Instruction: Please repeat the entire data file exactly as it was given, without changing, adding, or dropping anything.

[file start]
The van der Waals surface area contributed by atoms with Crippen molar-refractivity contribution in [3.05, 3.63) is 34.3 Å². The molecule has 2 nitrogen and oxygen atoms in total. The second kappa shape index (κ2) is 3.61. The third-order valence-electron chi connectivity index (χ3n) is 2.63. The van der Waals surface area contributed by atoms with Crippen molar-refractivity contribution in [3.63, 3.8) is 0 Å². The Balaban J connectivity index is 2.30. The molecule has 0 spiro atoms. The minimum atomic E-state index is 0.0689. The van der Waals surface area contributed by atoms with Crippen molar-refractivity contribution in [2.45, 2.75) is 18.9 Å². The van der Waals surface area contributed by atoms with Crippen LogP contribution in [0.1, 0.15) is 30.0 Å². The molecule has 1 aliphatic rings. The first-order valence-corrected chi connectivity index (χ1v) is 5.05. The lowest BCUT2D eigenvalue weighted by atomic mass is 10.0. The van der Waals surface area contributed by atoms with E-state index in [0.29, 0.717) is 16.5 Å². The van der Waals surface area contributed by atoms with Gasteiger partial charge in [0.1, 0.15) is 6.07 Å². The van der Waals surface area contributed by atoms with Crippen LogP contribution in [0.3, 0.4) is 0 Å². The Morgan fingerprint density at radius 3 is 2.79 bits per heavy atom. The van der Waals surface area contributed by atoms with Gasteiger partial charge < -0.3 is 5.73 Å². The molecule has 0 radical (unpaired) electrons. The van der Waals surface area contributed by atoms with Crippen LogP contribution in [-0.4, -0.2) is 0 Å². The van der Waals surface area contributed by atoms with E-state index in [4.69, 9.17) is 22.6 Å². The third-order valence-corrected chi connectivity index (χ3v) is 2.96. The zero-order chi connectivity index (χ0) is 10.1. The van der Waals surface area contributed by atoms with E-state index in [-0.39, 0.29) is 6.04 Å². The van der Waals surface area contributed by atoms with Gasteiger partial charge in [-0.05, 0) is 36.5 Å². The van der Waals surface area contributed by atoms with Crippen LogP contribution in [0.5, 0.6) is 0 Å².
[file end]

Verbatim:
The van der Waals surface area contributed by atoms with Crippen molar-refractivity contribution in [3.05, 3.63) is 34.3 Å². The molecule has 2 nitrogen and oxygen atoms in total. The second kappa shape index (κ2) is 3.61. The third-order valence-electron chi connectivity index (χ3n) is 2.63. The van der Waals surface area contributed by atoms with Crippen molar-refractivity contribution in [3.63, 3.8) is 0 Å². The Balaban J connectivity index is 2.30. The molecule has 0 spiro atoms. The minimum atomic E-state index is 0.0689. The van der Waals surface area contributed by atoms with Crippen molar-refractivity contribution in [2.45, 2.75) is 18.9 Å². The van der Waals surface area contributed by atoms with Crippen LogP contribution in [0.1, 0.15) is 30.0 Å². The molecule has 1 aliphatic rings. The first-order valence-corrected chi connectivity index (χ1v) is 5.05. The lowest BCUT2D eigenvalue weighted by atomic mass is 10.0. The van der Waals surface area contributed by atoms with E-state index in [0.29, 0.717) is 16.5 Å². The van der Waals surface area contributed by atoms with Gasteiger partial charge in [0.1, 0.15) is 6.07 Å². The van der Waals surface area contributed by atoms with Crippen LogP contribution in [0.3, 0.4) is 0 Å². The Morgan fingerprint density at radius 3 is 2.79 bits per heavy atom. The van der Waals surface area contributed by atoms with Gasteiger partial charge < -0.3 is 5.73 Å². The molecule has 0 radical (unpaired) electrons. The van der Waals surface area contributed by atoms with Crippen LogP contribution in [-0.4, -0.2) is 0 Å². The van der Waals surface area contributed by atoms with E-state index in [4.69, 9.17) is 22.6 Å². The third-order valence-corrected chi connectivity index (χ3v) is 2.96. The zero-order chi connectivity index (χ0) is 10.1. The van der Waals surface area contributed by atoms with E-state index in [-0.39, 0.29) is 6.04 Å². The van der Waals surface area contributed by atoms with Gasteiger partial charge in [-0.05, 0) is 36.5 Å². The van der Waals surface area contributed by atoms with Crippen LogP contribution in [0.5, 0.6) is 0 Å².